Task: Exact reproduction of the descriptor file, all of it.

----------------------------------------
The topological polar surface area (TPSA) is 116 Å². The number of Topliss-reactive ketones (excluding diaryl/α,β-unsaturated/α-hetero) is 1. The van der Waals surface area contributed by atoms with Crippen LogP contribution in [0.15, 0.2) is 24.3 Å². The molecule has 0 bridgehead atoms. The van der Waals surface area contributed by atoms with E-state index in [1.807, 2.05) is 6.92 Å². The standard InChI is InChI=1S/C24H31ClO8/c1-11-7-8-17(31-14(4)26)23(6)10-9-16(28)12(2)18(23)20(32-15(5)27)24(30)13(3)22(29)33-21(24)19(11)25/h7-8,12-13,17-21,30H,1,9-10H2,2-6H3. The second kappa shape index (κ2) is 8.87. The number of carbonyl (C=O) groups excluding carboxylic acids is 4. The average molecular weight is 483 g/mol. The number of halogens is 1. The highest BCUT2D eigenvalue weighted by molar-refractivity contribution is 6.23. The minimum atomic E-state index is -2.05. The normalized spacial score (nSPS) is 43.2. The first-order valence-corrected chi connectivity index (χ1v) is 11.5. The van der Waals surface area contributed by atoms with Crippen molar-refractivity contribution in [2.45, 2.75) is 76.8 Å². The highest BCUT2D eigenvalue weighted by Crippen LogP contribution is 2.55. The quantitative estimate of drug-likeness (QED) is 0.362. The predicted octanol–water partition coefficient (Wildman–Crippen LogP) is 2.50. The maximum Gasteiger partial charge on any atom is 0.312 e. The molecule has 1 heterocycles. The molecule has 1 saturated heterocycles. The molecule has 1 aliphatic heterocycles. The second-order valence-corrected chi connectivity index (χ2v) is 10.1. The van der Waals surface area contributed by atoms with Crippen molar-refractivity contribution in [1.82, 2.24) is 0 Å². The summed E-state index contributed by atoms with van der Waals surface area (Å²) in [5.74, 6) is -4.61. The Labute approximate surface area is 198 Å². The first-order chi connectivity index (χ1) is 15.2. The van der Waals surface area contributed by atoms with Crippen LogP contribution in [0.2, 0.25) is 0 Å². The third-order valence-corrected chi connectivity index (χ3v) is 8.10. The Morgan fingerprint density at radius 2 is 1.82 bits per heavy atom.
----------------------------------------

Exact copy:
The topological polar surface area (TPSA) is 116 Å². The number of Topliss-reactive ketones (excluding diaryl/α,β-unsaturated/α-hetero) is 1. The van der Waals surface area contributed by atoms with Crippen LogP contribution in [0.15, 0.2) is 24.3 Å². The molecule has 0 bridgehead atoms. The van der Waals surface area contributed by atoms with E-state index in [1.807, 2.05) is 6.92 Å². The standard InChI is InChI=1S/C24H31ClO8/c1-11-7-8-17(31-14(4)26)23(6)10-9-16(28)12(2)18(23)20(32-15(5)27)24(30)13(3)22(29)33-21(24)19(11)25/h7-8,12-13,17-21,30H,1,9-10H2,2-6H3. The second kappa shape index (κ2) is 8.87. The number of carbonyl (C=O) groups excluding carboxylic acids is 4. The average molecular weight is 483 g/mol. The number of halogens is 1. The highest BCUT2D eigenvalue weighted by molar-refractivity contribution is 6.23. The minimum atomic E-state index is -2.05. The normalized spacial score (nSPS) is 43.2. The first-order valence-corrected chi connectivity index (χ1v) is 11.5. The van der Waals surface area contributed by atoms with Crippen molar-refractivity contribution in [2.45, 2.75) is 76.8 Å². The highest BCUT2D eigenvalue weighted by Crippen LogP contribution is 2.55. The quantitative estimate of drug-likeness (QED) is 0.362. The predicted octanol–water partition coefficient (Wildman–Crippen LogP) is 2.50. The maximum Gasteiger partial charge on any atom is 0.312 e. The molecule has 1 heterocycles. The molecule has 1 saturated heterocycles. The molecule has 1 aliphatic heterocycles. The second-order valence-corrected chi connectivity index (χ2v) is 10.1. The van der Waals surface area contributed by atoms with Crippen molar-refractivity contribution in [1.82, 2.24) is 0 Å². The summed E-state index contributed by atoms with van der Waals surface area (Å²) in [5.74, 6) is -4.61. The Labute approximate surface area is 198 Å². The first-order chi connectivity index (χ1) is 15.2. The van der Waals surface area contributed by atoms with Crippen LogP contribution in [0.2, 0.25) is 0 Å². The third-order valence-corrected chi connectivity index (χ3v) is 8.10. The Morgan fingerprint density at radius 2 is 1.82 bits per heavy atom.